I'll say this for the Instapundit. His site is enormously important in the development of the 'sphere [n.b.: the word "blogosphere" will hereafter always be condensed to "'sphere"--ed.], both for good and bad. Since I am a blogger, I obviously believe that the benefits of a new and alternative medium outweigh the liabilities involved in the legitimation of groundless arguments. If the SBVF"T" episode proves anything, it's that bloggers need to police themselves as much as they police the MSM. If Dan Rather presented forged document as genuine, then he indeed deserves the ignominy in which he now finds himself. But in a converse, logic-beggaring development, smear artists like Reynolds---who expended all his energy sustaining a campaign of defamation which any rational person must have known to be a campaign of defamation---somehow attained credibility as truth-tellers.
Eugene Volokh gives a righteous whack to the Francoists. Money quote:
But wait, it gets still more depraved. There are probably tens of millions of married couples in which the parties regularly practice sodomy. Sodomy is sometimes defined only as anal sex, but sometimes also as oral sex, which is surely the definition Mr. Kinsolving must be using, since his objection was prompted by Dick Cheney's lesbian daughter, who presumably wasn't having much anal sex. It's also sometimes defined as purely homosexual, but generally as either heterosexual or homosexual; and since Mr. Kinsolving condemns sadomasochistic marriages without any mention of the sex of their partners, I take it he'd likewise disapprove of marriages of any sort that include that hideous crime of sodomy.
Yet no-one does a thing about these marriages. No marriage licenses are revoked. None are denied. Shameful. Shameless. A shame. Why don't people realize that we all have to make sure that none of our fellow married couples are having sex the wrong way?
Day 35. On August 2, 2004, Glenn Reynolds plugged Michelle Malkin's "book" defending the internment of the Japanese during WWII. It has since been shown to be a pseudo-historical fraud. But from Instapundit, still no criticism of Malkin.
Well this is a pretty much unbroken string of horrific luck stretching back to late January. First, you know who comes into my life and rips my guts out. Almost immediately thereafter, I find out I've got a hairline pelvic fracture that keeps me out of the gym and off the rugby pitch for 3 months, during which time about 15 lbs. of muscle wither away. After spending the entire summer rehabing and getting back into shape, and one week into the new rugby season...guess what...
Their own expert didn't authenticate the Killian documents.
I'm floored. That's how much President Bush's new spending proposals for a second term would cost, without factoring in the price of the war. (The Bushies don't factor the war into their budgetary calculations. Why not? It's none of your goddamn business, that's why not.)
Day 34. On August 2, 2004, Glenn Reynolds plugged Michelle Malkin's "book" defending the internment of the Japanese during WWII. It has since been shown to be a pseudo-historical fraud. But from Instapundit, still no criticism of Malkin.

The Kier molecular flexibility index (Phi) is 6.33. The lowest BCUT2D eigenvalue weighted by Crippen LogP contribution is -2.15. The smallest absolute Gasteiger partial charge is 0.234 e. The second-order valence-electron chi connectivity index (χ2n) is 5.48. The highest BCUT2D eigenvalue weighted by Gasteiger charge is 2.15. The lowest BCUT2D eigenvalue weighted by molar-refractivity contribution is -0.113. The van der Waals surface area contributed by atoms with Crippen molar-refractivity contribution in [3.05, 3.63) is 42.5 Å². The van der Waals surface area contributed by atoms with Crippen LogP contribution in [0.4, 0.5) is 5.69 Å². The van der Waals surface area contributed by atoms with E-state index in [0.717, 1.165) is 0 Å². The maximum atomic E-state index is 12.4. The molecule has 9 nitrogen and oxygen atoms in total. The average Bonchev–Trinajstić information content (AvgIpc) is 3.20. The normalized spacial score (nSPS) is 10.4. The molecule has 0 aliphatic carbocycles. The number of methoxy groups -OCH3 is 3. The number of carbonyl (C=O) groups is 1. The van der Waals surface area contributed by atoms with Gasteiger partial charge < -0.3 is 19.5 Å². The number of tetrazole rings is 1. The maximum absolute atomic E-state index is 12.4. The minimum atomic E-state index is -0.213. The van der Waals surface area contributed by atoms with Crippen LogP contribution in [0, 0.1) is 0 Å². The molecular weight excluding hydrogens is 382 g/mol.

Short answer: no one knows.
George Bush's manly poses have not only not succeeded in bringing republican democracy to Iraq, but as the substance of this NYT report should make clear, his policies since the idiotic "Mission Accomplished" moment have been an utter failure. I realize that there are metrics of success that don't necessarily entail western-style democratic parliamentary government, but I'd like to know which metric, precisely, allows for the interim Iraqi government to be losing ground in Baghdad to the insurgents.
Don Rumsfeld repeatedly mixes up the names "Osama bin Laden" and "Saddam Hussein." This is not a spoof. Would it be worse if he committed the error intentionally, or by accident?
This seems to suggest, fairly conclusively, that the Killian memos could very well have been produced by a typewriter in 1973. What the Insta-freeps have proven is that it's possible to create a document using Microsoft Word that looks similar to the Killian memos.
Day 33. On August 2, 2004, Glenn Reynolds plugged Michelle Malkin's "book" defending the internment of the Japanese during WWII. It has since been shown to be a pseudo-historical fraud. But from Instapundit, still no criticism of Malkin.
I was a starter in the scrimmage yesterday, and I think I acquitted myself pretty well. At one point, I broke a 30 yd. run through several tacklers and set up a try in one more phase. Plus, I managed a pretty respectable work rate and poached a bunch of balls.
Day 32. On August 2, 2004, Glenn Reynolds plugged Michelle Malkin's "book" defending the internment of the Japanese during WWII. It has since been shown to be a pseudo-historical fraud. But from Instapundit, still no criticism of Malkin.
It feels like more than three years ago. Perhaps that has something to do with the gulf between being a high school student and a college upperclassman.
"Had it been another day,
I'm playing rugby at UMASS in about 12 hours. Should be fun.
Day 31. On August 2, 2004, Glenn Reynolds plugged Michelle Malkin's "book" defending the internment of the Japanese during WWII. It has since been shown to be a pseudo-historical fraud. But from Instapundit, still no criticism of Malkin.